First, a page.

Unfortunately, even for the pretty stable configuration below, the values are indeed exploding. I need to go back through the program and double check the logic but I don't think it should be chaotic, if anything I would expect the values to hit zero.

It might be that there's some kind of quasi-chaotic behaviou... (read more)

SGD's Bias

My own understanding of the flat minima idea is that it's a different thing. It's not really about noise, it's about gradient descent in general being a pretty shitty optimization method, which converges very poorly to sharp minima (more precisely, minima with a high condition number). (Continuous gradient flow circumvents that, but using step sizes small enough to circumvent the problem in practice would make GD prohibitively slow. The methods we actually use are not a good approximation of continuous flow, as I understand it.) If you want flat minima, th... (read more)

SGD's Bias

I'm still wrapping my head around this myself, so this comment is quite useful.

Here's a different way to set up the model, where the phenomenon is more obvious.

Rather than Brownian motion in a continuous space, think about a random walk in a discrete space. For simplicity, let's assume it's a 1D random walk (aka birth-death process) with no explicit bias (i.e. when the system leaves state , it's equally likely to transition to  or ). The rate  at which the system leaves state  serves a role analogous to the... (read more)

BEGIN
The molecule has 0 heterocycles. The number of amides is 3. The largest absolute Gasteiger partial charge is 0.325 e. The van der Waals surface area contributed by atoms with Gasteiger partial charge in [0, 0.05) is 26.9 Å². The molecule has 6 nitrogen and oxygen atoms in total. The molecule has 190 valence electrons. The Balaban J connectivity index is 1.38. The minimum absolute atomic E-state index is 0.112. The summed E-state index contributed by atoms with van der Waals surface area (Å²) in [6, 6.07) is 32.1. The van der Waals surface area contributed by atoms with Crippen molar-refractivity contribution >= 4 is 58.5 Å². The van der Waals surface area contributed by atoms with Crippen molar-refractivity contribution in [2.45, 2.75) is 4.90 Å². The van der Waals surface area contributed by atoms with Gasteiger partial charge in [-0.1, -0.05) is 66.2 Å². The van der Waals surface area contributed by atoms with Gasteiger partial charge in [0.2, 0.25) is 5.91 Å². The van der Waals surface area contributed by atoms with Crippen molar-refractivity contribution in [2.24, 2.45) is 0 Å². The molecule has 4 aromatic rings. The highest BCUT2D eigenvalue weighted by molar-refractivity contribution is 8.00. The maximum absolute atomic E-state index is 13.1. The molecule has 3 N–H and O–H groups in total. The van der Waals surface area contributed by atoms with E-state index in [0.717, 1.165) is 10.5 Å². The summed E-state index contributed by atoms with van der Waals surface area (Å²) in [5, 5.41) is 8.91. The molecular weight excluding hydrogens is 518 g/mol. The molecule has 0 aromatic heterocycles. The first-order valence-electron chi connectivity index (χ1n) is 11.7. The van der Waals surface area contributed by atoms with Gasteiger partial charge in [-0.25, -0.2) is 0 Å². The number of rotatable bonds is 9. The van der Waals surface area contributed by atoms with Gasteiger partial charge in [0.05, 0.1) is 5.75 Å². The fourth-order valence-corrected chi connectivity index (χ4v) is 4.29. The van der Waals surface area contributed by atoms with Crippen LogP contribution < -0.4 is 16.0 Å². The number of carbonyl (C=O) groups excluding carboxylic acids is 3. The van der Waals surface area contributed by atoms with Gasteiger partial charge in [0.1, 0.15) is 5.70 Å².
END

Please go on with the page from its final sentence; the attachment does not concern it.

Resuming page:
3Steve Byrnes1moThat makes sense. Now it's coming back to me: you zoom your microscope into one tiny nm^3 cube of air. In a right-to-left temperature gradient you'll see systematically faster air molecules moving rightward and slower molecules moving leftward, because they're carrying the temperature from their last collision. Whereas in uniform temperature, there's "detailed balance" (just as many molecules going along a path vs going along the time-reversed version of that same path, and with the same speed distribution). Thinking about the diode-resistor thing more, I suspect it would be a waste-of-time nerd-sniping rabbit hole, especially because of the time-domain aspects (the fluctuations are faster on one side vs the other I think) which don't have any analogue in SGD. Sorry to have brought it up.
SGD's Bias

does it represent a bias towards less variance over the different gradients one can sample at a given point?

Yup, exactly.

Formal Inner Alignment, Prospectus

This is a good summary.

I'm still some combination of confused and unconvinced about optimization-under-uncertainty. Some points:

  • It feels like "optimization under uncertainty" is not quite the right name for the thing you're trying to point to with that phrase, and I think your explanations would make more sense if we had a better name for it.